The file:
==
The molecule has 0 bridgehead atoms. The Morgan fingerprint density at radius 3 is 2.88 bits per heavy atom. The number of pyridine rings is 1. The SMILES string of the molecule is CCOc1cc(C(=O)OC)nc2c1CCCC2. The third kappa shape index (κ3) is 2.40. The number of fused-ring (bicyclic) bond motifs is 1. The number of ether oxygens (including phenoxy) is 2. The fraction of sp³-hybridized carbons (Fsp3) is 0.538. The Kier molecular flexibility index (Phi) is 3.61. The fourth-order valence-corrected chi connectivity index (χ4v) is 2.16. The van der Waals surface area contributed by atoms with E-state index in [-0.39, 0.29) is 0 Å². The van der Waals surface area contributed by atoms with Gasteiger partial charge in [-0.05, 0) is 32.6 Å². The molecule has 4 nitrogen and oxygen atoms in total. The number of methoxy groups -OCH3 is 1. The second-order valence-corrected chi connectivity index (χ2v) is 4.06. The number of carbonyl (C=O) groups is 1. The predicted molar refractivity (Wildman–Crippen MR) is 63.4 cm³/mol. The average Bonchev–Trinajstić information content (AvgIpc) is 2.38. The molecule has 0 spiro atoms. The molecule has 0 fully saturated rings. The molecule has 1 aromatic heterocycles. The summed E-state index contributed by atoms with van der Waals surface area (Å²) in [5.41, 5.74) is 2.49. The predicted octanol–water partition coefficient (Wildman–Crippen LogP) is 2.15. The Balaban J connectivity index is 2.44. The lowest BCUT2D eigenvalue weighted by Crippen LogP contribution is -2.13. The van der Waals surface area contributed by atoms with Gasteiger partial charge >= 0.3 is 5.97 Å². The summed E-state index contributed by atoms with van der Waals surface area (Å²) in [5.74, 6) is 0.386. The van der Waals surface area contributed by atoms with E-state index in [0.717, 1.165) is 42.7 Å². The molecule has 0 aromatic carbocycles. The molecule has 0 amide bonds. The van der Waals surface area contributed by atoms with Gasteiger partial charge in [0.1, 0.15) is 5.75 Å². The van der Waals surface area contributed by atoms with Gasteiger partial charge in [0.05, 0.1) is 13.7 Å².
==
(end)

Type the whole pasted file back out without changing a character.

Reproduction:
The molecule has 0 bridgehead atoms. The Morgan fingerprint density at radius 3 is 2.88 bits per heavy atom. The number of pyridine rings is 1. The SMILES string of the molecule is CCOc1cc(C(=O)OC)nc2c1CCCC2. The third kappa shape index (κ3) is 2.40. The number of fused-ring (bicyclic) bond motifs is 1. The number of ether oxygens (including phenoxy) is 2. The fraction of sp³-hybridized carbons (Fsp3) is 0.538. The Kier molecular flexibility index (Phi) is 3.61. The fourth-order valence-corrected chi connectivity index (χ4v) is 2.16. The van der Waals surface area contributed by atoms with E-state index in [-0.39, 0.29) is 0 Å². The van der Waals surface area contributed by atoms with Gasteiger partial charge in [-0.05, 0) is 32.6 Å². The molecule has 4 nitrogen and oxygen atoms in total. The number of methoxy groups -OCH3 is 1. The second-order valence-corrected chi connectivity index (χ2v) is 4.06. The number of carbonyl (C=O) groups is 1. The predicted molar refractivity (Wildman–Crippen MR) is 63.4 cm³/mol. The average Bonchev–Trinajstić information content (AvgIpc) is 2.38. The molecule has 0 spiro atoms. The molecule has 0 fully saturated rings. The molecule has 1 aromatic heterocycles. The summed E-state index contributed by atoms with van der Waals surface area (Å²) in [5.41, 5.74) is 2.49. The predicted octanol–water partition coefficient (Wildman–Crippen LogP) is 2.15. The Balaban J connectivity index is 2.44. The lowest BCUT2D eigenvalue weighted by Crippen LogP contribution is -2.13. The van der Waals surface area contributed by atoms with Gasteiger partial charge >= 0.3 is 5.97 Å². The summed E-state index contributed by atoms with van der Waals surface area (Å²) in [5.74, 6) is 0.386. The van der Waals surface area contributed by atoms with E-state index in [0.717, 1.165) is 42.7 Å². The molecule has 0 aromatic carbocycles. The molecule has 0 amide bonds. The van der Waals surface area contributed by atoms with Gasteiger partial charge in [0.1, 0.15) is 5.75 Å². The van der Waals surface area contributed by atoms with Gasteiger partial charge in [0.05, 0.1) is 13.7 Å².